On September 15, 2008, it became clear: US bank Lehman Brothers went bankrupt. It is the first stone of the domino chain that plunged the world into financial crisis. Did we learn?
“Lehman 2.0” – whenever a crisis comes to a head, the comparison with the fall of 2008 is not far off.
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The bankruptcy of US investment bank Lehman Brothers on September 15, 2008 is deeply etched in social memory. But a lot has changed in the 15 years since then.
Lehman’s bankruptcy triggered a domino effect in 2008
Flashback: After a dramatic weekend of late-night negotiations, it was clear on a Monday morning in September 2008: The rescue of globally networked US investment bank Lehman Brother had failed. The state is abandoning a 158-year-old bank that was thought to be too big to fail.
Footage of bankers carrying their belongings stuffed into boxes from a New York office tower has been circulating around the world. The financial world, which has been alarmed for months due to the real estate crisis in the USA, is in shock and the global economy is on the verge of collapse.
Bank rescue in crisis: deployment of expensive fire brigades
Governments are hastily preparing multibillion-dollar rescue packages, and major central banks are jointly cutting interest rates in an urgent action. European Union countries alone pumped nearly 1.6 trillion euros into struggling banks in the months after Lehman’s collapse.
The expensive fire service prevents the worst from happening, even if the economy crashes and the decline pushes other financial institutions into the abyss.
[Zeitreise in Bildern: Obama, Olympia, Finanzkrise – das Jahr 2008]
How does the world want to learn from the crisis?
The great cleansing begins after the great crisis: More controls and stricter rules should make the close-knit financial world more crisis-proof. In general, financial institutions are now forced to hedge their risks with a greater share of their own capital. Institutions in both the US and Europe have to regularly prove through stress tests that buffers will be sufficient even in extreme crisis situations.
Europeans also rely on the triad of central banking supervision, common rules for restructuring and, if necessary, closing down banks, and cross-border protection of bank customers’ balances. However, although new European banking supervision and a common EU banking decision have been established under the leadership of the European Central Bank, common EU deposit insurance is still failing due to resistance.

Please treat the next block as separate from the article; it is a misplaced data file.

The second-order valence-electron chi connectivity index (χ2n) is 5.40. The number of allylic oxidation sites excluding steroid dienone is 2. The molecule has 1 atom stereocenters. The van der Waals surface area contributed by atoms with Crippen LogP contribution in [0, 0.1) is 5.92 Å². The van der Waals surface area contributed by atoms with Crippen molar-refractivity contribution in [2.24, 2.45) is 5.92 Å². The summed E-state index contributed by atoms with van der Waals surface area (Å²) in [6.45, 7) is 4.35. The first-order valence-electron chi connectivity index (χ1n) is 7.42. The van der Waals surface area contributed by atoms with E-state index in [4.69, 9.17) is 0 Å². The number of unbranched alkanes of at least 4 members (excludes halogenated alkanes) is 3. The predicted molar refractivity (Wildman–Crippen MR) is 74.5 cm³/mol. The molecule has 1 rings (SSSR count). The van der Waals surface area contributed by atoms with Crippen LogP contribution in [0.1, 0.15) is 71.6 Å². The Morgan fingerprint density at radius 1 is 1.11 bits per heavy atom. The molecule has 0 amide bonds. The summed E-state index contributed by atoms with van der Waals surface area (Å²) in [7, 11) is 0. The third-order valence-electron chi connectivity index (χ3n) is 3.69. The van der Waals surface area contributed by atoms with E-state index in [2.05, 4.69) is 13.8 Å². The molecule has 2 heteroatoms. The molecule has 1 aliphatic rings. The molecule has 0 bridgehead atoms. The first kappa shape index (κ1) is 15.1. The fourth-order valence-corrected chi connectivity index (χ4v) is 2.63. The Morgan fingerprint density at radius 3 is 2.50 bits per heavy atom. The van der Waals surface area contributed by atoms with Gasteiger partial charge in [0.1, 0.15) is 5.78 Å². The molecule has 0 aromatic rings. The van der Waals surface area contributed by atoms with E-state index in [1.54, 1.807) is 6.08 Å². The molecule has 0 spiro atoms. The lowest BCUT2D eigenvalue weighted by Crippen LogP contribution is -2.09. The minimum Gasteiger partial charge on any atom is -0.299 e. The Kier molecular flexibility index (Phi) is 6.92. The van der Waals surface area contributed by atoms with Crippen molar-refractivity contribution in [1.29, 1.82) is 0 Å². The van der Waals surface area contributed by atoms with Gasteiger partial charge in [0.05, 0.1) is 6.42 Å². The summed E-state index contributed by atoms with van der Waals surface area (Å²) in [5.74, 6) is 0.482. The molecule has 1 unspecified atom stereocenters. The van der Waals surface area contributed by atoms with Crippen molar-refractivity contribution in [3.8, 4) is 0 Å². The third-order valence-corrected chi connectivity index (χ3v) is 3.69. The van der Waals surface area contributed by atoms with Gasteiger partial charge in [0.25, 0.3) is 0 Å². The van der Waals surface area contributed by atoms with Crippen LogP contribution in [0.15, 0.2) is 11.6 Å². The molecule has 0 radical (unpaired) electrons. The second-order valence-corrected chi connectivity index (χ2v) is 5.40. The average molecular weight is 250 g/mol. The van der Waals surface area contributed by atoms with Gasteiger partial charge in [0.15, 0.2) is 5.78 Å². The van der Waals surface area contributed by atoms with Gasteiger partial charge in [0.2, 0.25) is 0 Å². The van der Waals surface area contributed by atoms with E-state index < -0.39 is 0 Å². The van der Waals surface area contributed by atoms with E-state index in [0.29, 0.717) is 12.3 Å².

Expert: A lot has been achieved, but it is far from complete
However, the result from the auditors is positive. German financial regulator Bafin Chairman Mark Branson said in May 2023 that the global financial system had become more stable since the 2007/2008 financial crisis, given concerns that arose when a series of bank failures emerged. The USA may be the beginning of a new global systemic crisis.
“In my view, we must ensure that the challenges of a smaller or medium-sized institution no longer trigger unnecessary fear of infection.” Additionally, large, systemically important banks will need to be able to be liquidated in case of difficulties. Branson warns:
Economy in stress test: Is there a Lehman 2.0 threat?
The question that is on everyone’s mind is: Can a situation like Lehman happen again? At least Europe’s big banks survived the latest stress test generally better than they did in the crisis exercise two years ago.
Assuming that geopolitical tensions, such as the war in Ukraine, intensify and the corona epidemic resurfaces, financial institutions will have to face losses of 496 billion euros in three years.
European banking regulator EBA found that banks could support the economy even in such a severe economic crisis, despite capital buffers shrinking by 271 billion euros. 2023 stress test.
I am Ben Stock, a highly experienced professional with over 7 years of experience in the news industry. I specialize in market section writing and have published numerous high-quality articles on various topics under my name. My passion for journalism has helped me to develop an in-depth understanding of the industry, enabling me to stay up-to-date on all the latest trends and developments.